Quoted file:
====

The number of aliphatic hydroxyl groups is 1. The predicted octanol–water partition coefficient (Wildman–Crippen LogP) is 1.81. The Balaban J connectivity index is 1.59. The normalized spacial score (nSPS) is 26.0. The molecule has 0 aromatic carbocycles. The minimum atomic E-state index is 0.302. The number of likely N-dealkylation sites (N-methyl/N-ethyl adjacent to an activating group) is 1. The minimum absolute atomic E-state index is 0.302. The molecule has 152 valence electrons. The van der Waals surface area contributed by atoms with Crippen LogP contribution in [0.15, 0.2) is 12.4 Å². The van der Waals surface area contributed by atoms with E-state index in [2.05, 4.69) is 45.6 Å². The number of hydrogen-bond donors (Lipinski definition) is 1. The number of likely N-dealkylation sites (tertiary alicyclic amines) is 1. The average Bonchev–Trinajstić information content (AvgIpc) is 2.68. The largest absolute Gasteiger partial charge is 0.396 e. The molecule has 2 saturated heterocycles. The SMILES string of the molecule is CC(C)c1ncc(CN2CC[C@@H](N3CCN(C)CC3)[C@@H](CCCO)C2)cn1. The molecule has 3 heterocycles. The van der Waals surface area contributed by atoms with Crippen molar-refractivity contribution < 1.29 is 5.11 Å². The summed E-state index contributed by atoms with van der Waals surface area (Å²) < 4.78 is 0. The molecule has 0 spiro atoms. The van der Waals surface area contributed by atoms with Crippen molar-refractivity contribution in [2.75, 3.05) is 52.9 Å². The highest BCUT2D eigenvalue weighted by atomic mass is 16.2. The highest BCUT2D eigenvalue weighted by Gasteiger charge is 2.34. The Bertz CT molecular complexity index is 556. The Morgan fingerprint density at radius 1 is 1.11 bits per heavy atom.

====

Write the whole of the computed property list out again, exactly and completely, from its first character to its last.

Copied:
The number of aliphatic hydroxyl groups is 1. The predicted octanol–water partition coefficient (Wildman–Crippen LogP) is 1.81. The Balaban J connectivity index is 1.59. The normalized spacial score (nSPS) is 26.0. The molecule has 0 aromatic carbocycles. The minimum atomic E-state index is 0.302. The number of likely N-dealkylation sites (N-methyl/N-ethyl adjacent to an activating group) is 1. The minimum absolute atomic E-state index is 0.302. The molecule has 152 valence electrons. The van der Waals surface area contributed by atoms with Crippen LogP contribution in [0.15, 0.2) is 12.4 Å². The van der Waals surface area contributed by atoms with E-state index in [2.05, 4.69) is 45.6 Å². The number of hydrogen-bond donors (Lipinski definition) is 1. The number of likely N-dealkylation sites (tertiary alicyclic amines) is 1. The average Bonchev–Trinajstić information content (AvgIpc) is 2.68. The largest absolute Gasteiger partial charge is 0.396 e. The molecule has 2 saturated heterocycles. The SMILES string of the molecule is CC(C)c1ncc(CN2CC[C@@H](N3CCN(C)CC3)[C@@H](CCCO)C2)cn1. The molecule has 3 heterocycles. The van der Waals surface area contributed by atoms with Crippen molar-refractivity contribution < 1.29 is 5.11 Å². The summed E-state index contributed by atoms with van der Waals surface area (Å²) < 4.78 is 0. The molecule has 0 spiro atoms. The van der Waals surface area contributed by atoms with Crippen molar-refractivity contribution in [2.75, 3.05) is 52.9 Å². The highest BCUT2D eigenvalue weighted by atomic mass is 16.2. The highest BCUT2D eigenvalue weighted by Gasteiger charge is 2.34. The Bertz CT molecular complexity index is 556. The Morgan fingerprint density at radius 1 is 1.11 bits per heavy atom.